Give a crowdie a go
What if you held your DSLR at that angle? Not to take a selfie, but to take what I call a “crowdie”. Instead of aiming the camera back at yourself, aim it forward. Think festivals, street scenes, parties. Wherever you get a crowd of people.
When I photographed weddings I often did this at the back of the “guestarazzi” gathered to get a photo of the bride and groom. It made for an interesting angle and a different shot of a wedding. I’d position the bride and groom, take a few photos and then invite the crowd gathered behind me to take a few shots. I’d then go to the back of the crowd and do a “crowdie”. Granted, it was a bit guessworky and didn’t always work out, but when it did the shots were great. It takes a bit of practice.
The added advantage of doing this was that it satisfied the guests’ desire to get a nice photo and I could then take the bride and groom away from their guests for a short time to take their wedding portraits in private.
How to shoot the (non-selfie) selfie viewpoint: wrap your camera strap around your wrist, get a good grip on your camera, stretch your arm up, tilt your wrist down slightly and start shooting.
Things to photograph from a selfie perspective (aside from the obvious):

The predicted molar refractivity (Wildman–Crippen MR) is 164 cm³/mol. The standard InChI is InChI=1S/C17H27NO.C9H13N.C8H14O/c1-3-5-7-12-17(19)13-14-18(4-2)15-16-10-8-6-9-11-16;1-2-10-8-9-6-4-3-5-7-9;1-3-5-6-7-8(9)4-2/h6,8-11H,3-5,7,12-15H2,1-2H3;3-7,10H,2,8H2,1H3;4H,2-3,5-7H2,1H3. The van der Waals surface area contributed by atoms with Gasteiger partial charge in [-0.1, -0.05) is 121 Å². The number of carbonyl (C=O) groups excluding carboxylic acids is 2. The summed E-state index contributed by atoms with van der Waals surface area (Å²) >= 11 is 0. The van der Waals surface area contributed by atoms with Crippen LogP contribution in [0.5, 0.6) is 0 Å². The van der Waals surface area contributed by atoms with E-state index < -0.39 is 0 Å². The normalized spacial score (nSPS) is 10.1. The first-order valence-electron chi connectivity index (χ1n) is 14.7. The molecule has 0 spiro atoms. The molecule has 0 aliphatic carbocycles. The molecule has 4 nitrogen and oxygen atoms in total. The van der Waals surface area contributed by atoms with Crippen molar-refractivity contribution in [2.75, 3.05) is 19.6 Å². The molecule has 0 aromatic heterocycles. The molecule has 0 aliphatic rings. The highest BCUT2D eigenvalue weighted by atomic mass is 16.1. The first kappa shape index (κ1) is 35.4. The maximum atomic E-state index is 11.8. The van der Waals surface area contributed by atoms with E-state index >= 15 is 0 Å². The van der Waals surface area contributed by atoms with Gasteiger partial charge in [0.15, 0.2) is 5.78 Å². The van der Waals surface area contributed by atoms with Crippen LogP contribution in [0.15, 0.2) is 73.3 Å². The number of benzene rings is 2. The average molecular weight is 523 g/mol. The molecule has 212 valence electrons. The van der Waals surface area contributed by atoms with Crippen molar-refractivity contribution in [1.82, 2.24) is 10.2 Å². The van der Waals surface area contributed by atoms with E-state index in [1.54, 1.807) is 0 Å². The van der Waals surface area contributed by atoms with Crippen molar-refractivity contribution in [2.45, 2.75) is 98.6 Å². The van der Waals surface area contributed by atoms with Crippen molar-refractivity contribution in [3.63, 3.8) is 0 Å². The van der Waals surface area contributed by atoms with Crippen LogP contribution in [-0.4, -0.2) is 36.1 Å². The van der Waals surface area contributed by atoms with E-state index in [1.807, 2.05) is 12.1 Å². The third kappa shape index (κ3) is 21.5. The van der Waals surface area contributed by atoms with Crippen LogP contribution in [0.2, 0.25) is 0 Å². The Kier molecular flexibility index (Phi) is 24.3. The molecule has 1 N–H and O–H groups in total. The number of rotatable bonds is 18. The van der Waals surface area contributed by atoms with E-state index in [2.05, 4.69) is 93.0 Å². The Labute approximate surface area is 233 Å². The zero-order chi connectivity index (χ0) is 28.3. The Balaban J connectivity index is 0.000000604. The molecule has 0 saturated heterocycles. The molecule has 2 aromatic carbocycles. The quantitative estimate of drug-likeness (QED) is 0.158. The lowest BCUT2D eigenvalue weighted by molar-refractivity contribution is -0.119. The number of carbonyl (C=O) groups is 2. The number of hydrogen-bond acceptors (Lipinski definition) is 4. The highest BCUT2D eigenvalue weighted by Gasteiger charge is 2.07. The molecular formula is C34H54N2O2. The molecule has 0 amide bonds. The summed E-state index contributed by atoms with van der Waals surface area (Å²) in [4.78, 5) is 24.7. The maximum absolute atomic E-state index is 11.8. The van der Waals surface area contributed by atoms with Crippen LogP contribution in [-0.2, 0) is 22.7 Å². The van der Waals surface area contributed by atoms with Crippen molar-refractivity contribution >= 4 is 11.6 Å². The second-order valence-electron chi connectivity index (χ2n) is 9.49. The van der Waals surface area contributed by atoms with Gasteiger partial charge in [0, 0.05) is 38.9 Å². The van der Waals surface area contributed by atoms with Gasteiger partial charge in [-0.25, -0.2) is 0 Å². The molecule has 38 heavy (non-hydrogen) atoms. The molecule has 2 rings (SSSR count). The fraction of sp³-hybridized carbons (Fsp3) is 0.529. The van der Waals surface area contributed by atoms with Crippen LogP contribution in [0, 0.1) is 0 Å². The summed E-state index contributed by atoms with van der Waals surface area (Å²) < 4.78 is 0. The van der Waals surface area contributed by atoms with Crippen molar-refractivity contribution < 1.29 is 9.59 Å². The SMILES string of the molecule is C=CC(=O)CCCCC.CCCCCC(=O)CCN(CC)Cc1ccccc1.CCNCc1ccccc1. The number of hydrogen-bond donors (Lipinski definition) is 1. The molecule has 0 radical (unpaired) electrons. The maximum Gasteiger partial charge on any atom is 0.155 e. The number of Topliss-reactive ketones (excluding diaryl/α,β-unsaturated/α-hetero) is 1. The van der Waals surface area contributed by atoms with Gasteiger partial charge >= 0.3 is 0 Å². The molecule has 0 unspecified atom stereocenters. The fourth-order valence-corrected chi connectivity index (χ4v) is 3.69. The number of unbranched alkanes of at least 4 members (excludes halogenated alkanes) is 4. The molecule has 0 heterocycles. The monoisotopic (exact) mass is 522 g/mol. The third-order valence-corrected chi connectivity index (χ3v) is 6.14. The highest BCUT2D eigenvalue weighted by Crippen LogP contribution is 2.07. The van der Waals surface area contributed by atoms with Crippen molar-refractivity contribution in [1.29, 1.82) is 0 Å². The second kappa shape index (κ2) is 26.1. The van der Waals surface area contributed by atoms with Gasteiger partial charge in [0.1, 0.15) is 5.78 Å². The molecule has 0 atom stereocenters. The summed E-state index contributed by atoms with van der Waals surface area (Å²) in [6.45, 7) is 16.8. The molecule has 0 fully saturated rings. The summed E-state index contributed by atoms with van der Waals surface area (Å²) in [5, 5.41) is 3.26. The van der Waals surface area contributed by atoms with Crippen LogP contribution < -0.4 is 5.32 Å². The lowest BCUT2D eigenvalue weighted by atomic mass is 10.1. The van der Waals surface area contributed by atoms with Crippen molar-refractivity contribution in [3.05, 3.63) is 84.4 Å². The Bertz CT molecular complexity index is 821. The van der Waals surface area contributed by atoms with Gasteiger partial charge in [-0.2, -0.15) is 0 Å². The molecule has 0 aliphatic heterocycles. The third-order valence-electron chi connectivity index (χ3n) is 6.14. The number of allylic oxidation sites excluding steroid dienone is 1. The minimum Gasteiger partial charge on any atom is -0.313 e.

- crowded streets
4. Bird’s eye view
I kept this one for last, because we all know what a bird’s eye view is. And just for clarity, we’re talking about a flying bird, not a bird walking about on the ground.
If you’re in any doubt as to how much viewpoint impacts photography and draws attention, just think about the rise in popularity of vertigo photography – top down photographs taken from a high, very high, vantage point.
The internet can’t get enough of these photos. So much so that photographers are dying to take them. Literally. In December 2017 a well known Chinese “rooftopper” fell to his death from the top of a 62-story skyscraper.
So, while I don’t agree with rooftopping, it certainly highlights the impact of a different viewpoint. If your stomach can handle it, just Google “vertigo photography” and you’ll see a fascinating view of the world. A bird’s viewpoint.
On a more sane level, you don’t need to take to the skies or scale skyscrapers or clifftops to photograph from above. If nothing else, Instagram has taught us about photographing down from a high viewpoint. I can’t count the number of top down views of plates of food, cups of coffee and neatly arranged stationery I’ve seen online.
(Other) Things to photograph from a bird’s perspective (with your feet on the ground):
- your kids
- still life arrangements
So, when you’re out and about looking for something to photograph, or you want to take different, more dramatic photographs of your kids, try changing your viewpoint. The world is so much more interesting than square on. You’ll love what this small change can do for your photography!
If you have any questions, suggestions or wins to share about photography viewpoint composition, let us know in the comments.